By Rob Furlong
The true story is told of a family in which three successive generations of women passed down an unusual instruction for a pot roast that involved cutting off its sides before placing it into the pot.
It was not until the daughter asked her mother about this that the grandmother explained that as a young wife she had to cut the sides off to make it fit in a small pot!
That humorous story does highlight that a family will pass on many things from generation to generation that often go unquestioned, sometimes with devastating consequences.
The following true story illustrates the disastrous consequences for people when a family has poor relational skills.
The grandfather in this family had made a habit of lying about his wife in order to save his own neck and this often placed her in highly risky and dangerous situations that threatened her honour.
Oblivious to the trouble that this had caused his father, the son fell into the same pattern of deceitfulness, mimicking exactly Dad’s example with his own wife. In time, his younger son fell into relationships with two women, sired children by both of them as well as with two others!
A pattern of a lack of respect for the women in their lives had been clearly laid down by three generations of men and it ultimately ended in division, pain and much unhappiness for the family of the third generation — brother was set against brother and the wives constantly competed for the love of their husband.
This lack of respect is often handed on in many families today being not so much taught as it is caught by each generation. If your son discovers your secret stash of porn or hears you speak in a demeaning way about the women in your life, don’t be surprised if he grows up with the view that women can be lied to, mistreated and are only good for satisfying his own desires.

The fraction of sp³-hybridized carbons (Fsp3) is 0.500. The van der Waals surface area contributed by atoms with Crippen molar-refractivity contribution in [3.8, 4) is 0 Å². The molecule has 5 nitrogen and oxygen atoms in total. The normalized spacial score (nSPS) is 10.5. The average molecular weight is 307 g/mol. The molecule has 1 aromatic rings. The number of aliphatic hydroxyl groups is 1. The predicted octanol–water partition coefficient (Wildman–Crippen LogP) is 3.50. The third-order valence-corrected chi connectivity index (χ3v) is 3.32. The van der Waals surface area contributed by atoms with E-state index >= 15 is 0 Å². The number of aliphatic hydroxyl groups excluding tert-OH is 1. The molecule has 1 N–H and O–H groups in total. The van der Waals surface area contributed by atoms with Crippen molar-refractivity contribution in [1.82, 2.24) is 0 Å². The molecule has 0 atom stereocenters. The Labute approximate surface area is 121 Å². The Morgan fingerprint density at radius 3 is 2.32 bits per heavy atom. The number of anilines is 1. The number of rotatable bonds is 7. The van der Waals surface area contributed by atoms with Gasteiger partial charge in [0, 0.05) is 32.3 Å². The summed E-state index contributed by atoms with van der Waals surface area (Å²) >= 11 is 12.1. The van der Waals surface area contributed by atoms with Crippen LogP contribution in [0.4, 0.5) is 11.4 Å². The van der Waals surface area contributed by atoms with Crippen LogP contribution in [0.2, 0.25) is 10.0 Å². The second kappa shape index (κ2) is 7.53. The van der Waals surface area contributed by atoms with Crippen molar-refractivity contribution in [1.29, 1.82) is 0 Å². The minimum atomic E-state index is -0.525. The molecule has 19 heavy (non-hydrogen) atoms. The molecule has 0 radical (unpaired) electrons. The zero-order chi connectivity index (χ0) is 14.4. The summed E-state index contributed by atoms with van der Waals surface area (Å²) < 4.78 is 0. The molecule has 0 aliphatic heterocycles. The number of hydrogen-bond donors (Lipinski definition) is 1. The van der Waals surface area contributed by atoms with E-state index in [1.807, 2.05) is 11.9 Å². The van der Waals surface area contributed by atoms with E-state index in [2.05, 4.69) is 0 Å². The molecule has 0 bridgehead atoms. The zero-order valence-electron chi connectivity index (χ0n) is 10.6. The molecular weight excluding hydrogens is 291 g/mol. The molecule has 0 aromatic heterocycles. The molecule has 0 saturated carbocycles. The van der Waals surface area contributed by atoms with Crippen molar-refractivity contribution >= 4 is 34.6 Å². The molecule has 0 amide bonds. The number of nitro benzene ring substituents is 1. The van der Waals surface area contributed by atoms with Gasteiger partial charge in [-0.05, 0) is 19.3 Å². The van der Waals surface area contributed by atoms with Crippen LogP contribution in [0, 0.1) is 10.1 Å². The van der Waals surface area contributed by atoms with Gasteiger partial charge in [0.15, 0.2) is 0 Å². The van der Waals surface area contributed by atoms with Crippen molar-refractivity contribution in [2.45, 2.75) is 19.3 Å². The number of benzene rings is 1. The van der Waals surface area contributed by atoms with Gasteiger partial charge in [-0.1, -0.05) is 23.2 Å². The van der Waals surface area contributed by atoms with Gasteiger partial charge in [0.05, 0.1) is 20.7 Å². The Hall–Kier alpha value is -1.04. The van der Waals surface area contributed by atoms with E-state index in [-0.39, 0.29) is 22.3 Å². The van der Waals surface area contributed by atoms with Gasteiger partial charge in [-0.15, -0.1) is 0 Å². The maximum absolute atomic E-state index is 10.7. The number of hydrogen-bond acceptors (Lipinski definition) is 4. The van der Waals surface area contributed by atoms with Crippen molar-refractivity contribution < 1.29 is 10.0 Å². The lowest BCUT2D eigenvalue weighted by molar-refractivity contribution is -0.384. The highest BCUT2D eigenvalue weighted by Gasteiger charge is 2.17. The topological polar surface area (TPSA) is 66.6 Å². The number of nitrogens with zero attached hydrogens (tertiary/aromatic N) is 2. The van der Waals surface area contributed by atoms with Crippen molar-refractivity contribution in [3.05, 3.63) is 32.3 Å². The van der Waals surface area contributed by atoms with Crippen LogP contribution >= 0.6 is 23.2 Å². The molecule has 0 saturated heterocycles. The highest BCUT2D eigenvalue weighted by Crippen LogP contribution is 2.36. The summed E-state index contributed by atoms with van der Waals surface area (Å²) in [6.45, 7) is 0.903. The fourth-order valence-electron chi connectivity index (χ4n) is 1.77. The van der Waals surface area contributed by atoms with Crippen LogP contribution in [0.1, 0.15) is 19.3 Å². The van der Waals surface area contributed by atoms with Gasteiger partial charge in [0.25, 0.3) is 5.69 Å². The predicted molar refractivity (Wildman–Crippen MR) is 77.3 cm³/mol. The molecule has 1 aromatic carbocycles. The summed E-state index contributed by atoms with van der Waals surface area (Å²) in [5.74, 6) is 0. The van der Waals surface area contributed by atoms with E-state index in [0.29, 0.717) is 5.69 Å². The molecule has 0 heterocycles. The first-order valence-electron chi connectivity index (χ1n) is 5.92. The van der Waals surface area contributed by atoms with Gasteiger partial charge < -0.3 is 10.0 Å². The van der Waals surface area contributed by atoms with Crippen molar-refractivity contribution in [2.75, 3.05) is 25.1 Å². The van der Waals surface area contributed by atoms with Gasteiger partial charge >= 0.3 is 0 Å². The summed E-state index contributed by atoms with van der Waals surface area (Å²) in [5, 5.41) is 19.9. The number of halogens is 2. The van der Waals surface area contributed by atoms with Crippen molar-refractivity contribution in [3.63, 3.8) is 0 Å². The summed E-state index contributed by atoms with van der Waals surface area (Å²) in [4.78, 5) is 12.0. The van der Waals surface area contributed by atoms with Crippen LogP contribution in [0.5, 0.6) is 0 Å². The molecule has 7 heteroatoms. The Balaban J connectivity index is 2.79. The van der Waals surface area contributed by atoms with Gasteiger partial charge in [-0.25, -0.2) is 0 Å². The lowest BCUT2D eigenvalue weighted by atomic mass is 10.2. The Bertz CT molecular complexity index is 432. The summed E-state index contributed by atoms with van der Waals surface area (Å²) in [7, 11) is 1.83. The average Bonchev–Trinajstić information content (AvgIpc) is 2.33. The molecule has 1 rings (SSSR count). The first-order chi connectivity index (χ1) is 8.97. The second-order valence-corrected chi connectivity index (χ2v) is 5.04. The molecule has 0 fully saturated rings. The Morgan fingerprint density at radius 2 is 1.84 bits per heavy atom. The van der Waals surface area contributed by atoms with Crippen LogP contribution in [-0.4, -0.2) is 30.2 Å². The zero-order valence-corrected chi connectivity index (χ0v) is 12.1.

The family we have been discussing also had a terrible problem with singling out specific children as the “favoured one” of the parents. This hurtful practice became progressively worse with each subsequent family unit until by the third generation their biographer wrote that the father loved his youngest son “more than the others” and that the brothers, in turn, hated their brother. It ultimately led to them faking their brother’s death and keeping this guilty secret from their father for twenty years!*
It has been well documented that Sir Frank Packer’s eldest son, Clyde, was his favourite whereas he referred to Kerry as the “idiot son”. Being raised in that environment shaped Kerry Packer in many ways, but as successful as he was you would not hold him up as a model for how to maintain or build relationships — he was capable of great loyalty but equally capable of great vindictiveness toward those he had fallen out with, often over trivial matters.
The family that we grew up in has impacted and shaped our lives in many ways — some good, some not so good — and this is particularly seen in the ways in which we conduct ourselves in our relationships with others.
How is the family that you grew up in, negatively impacting you, your own family and your other relationships today?
What are the patterns that you or those closest to you have observed over the years? What changes do you need to make and how are you going to go about implementing them? We shall address these questions next month!